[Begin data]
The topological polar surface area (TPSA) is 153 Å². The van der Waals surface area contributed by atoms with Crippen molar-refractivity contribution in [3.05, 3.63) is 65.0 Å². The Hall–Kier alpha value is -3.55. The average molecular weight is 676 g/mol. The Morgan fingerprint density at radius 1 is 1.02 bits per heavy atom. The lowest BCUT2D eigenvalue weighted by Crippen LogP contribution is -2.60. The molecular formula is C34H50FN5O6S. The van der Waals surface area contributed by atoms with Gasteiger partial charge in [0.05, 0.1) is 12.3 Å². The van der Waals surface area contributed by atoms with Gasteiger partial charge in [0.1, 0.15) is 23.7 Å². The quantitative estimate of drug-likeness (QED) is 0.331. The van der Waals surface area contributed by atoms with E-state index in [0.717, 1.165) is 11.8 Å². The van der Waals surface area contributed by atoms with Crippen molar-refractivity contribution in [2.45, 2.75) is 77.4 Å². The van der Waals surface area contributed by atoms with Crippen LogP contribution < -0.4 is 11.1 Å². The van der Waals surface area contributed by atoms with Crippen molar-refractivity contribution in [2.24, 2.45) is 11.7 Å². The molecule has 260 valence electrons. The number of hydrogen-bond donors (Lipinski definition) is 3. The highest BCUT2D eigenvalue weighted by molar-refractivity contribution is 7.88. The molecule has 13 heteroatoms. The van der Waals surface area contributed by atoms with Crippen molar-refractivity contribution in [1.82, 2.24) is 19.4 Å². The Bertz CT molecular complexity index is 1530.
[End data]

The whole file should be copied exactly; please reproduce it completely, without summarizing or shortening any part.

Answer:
The topological polar surface area (TPSA) is 153 Å². The van der Waals surface area contributed by atoms with Crippen molar-refractivity contribution in [3.05, 3.63) is 65.0 Å². The Hall–Kier alpha value is -3.55. The average molecular weight is 676 g/mol. The Morgan fingerprint density at radius 1 is 1.02 bits per heavy atom. The lowest BCUT2D eigenvalue weighted by Crippen LogP contribution is -2.60. The molecular formula is C34H50FN5O6S. The van der Waals surface area contributed by atoms with Gasteiger partial charge in [0.05, 0.1) is 12.3 Å². The van der Waals surface area contributed by atoms with Gasteiger partial charge in [0.1, 0.15) is 23.7 Å². The quantitative estimate of drug-likeness (QED) is 0.331. The van der Waals surface area contributed by atoms with E-state index in [0.717, 1.165) is 11.8 Å². The van der Waals surface area contributed by atoms with Crippen molar-refractivity contribution in [2.45, 2.75) is 77.4 Å². The van der Waals surface area contributed by atoms with Crippen LogP contribution < -0.4 is 11.1 Å². The van der Waals surface area contributed by atoms with Crippen molar-refractivity contribution in [2.24, 2.45) is 11.7 Å². The molecule has 260 valence electrons. The number of hydrogen-bond donors (Lipinski definition) is 3. The highest BCUT2D eigenvalue weighted by molar-refractivity contribution is 7.88. The molecule has 13 heteroatoms. The van der Waals surface area contributed by atoms with Crippen molar-refractivity contribution in [1.82, 2.24) is 19.4 Å². The Bertz CT molecular complexity index is 1530.